We woke at 6:30AM on Saturday. Neither Mike or I had a very restful sleep. From the sound of large animals running through our campsite to the hard ground and the fact that my arms fell asleep every time I tried to sleep on my side, I was a bit stiff and not as well rested as I would have liked to have been for our day of hiking. Regardless, we ate our breakfast and started our on our 12 mile circuit hike at about 7:30AM.

We hiked down the dirt road, back towards Slate Run. We crossed over Little Slate Run at 0.7 miles into the hike and then we hiked along the banks of Pine Creek. The sun was just coming over the mountain and the morning fog was burning off.

At 1.3 miles we were at the Hotel Manor where we began a short ascent up Slate Run Road. At 1.7 miles we reached the official trailhead of the Black Forest Trail. We turned right off Slate Run Road and descended on the small connecting trail where we soon reached the Black Forest Trail proper. There was a trail register here, so we signed in before continuing on our way.

The next mile and a half of hiking was pleasant as the trail followed the west bank of Slate Run. The trail follows old railroad grades as well as some single track trail along this portion. At 3.2 miles we climbed up and away from Slate Run, crossing Slate Run Road at the bridge over a small feeder stream. We paused here for a moment to eat a bit of a snack as we knew we had a heck of a climb ahead of us.








After our short break we crossed the road and began our climb. At first we followed the bank of the small feeder stream, but at 3.3 miles the trail made a sharp right and began its' ascent in earnest. We had a bit of break during the climb to take in a vista of the Slate Run valley about 3.5 miles into the hike. At 3.9 miles we reached the top of the ascent and reached another vista of the Slate Run valley where we sat down and enjoyed the view as we recovered from the climb.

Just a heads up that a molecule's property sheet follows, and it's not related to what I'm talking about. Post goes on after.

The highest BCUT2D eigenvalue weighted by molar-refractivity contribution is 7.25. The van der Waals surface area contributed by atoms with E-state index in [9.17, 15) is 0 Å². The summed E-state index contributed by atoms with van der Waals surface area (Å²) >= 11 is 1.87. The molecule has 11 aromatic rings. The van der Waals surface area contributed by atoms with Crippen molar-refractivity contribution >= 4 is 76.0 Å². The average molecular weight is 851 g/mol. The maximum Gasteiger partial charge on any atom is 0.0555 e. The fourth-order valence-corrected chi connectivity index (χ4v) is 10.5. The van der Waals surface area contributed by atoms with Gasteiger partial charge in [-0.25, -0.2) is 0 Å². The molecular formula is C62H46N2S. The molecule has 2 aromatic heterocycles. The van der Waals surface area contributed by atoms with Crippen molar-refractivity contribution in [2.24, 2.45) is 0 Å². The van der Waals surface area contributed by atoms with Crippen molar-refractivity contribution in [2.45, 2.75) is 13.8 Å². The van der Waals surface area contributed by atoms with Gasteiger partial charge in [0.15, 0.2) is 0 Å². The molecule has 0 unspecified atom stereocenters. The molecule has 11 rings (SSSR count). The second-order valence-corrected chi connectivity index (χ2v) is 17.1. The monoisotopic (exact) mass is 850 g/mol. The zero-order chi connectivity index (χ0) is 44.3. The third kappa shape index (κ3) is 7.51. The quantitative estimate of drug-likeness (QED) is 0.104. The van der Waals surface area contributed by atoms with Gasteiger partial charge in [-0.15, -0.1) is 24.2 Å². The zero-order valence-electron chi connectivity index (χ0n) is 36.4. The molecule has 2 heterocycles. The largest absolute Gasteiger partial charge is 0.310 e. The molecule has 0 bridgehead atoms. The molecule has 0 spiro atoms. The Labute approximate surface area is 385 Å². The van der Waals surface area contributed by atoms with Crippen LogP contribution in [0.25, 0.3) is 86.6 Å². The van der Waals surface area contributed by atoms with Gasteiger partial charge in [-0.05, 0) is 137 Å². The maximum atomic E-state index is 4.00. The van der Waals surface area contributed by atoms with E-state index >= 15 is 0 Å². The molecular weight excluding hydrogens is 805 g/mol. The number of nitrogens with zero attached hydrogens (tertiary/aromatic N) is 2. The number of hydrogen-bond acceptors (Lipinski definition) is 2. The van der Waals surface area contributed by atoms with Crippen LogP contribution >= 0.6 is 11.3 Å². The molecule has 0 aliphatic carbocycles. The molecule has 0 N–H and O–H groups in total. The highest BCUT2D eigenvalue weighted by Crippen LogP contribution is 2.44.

After our short rest at the vista we were back on the trail. The hiking was relatively flat now. At 4.2 miles the trail made a sharp left as we headed towards Foster Hollow. At 4.5 miles reached the pond and very nice campsite that Mark, Cathey, Shari and I had used back in 2004. Just past the pond Mike and I began our descent down into Foster Hollow. Actually, this was the first time I had hiked this section of the Black Forest Trial. There was a 0.6 mile section of the trail that I had never managed to hike during my last two outings on this section of the trail. But now, I was finally completing the entire Black Forest Trail.

At 5.1 miles we reached the bottom of Foster Hollow where we immediately began climbing back out of. This section of the trail follows a dry creek bed, but the stones are slippery and moss covered. Luckily this was a short ascent, and after 0.4 miles we were back on flat ground.

At 5.8 miles we crossed a dirt mountain road and then descended a short distance to a campsite and water source, the first since the bottom of Foster Hollow. The trail turned sharply to the right to climb a bit and then pass through some very thick vegetation. After a while the vegetation cleared and we entered a stand of pine trees. We notice a trail camera on the left side of the trail and Mike and I posed for pictures in front of the camera. Finally at 6.6 miles the trail emerged from the woods at the intersection of Old Mountain Road (Manor Fork Road) and Pine Hollow Road. We paused here for a bit to wet our whistle before continuing on.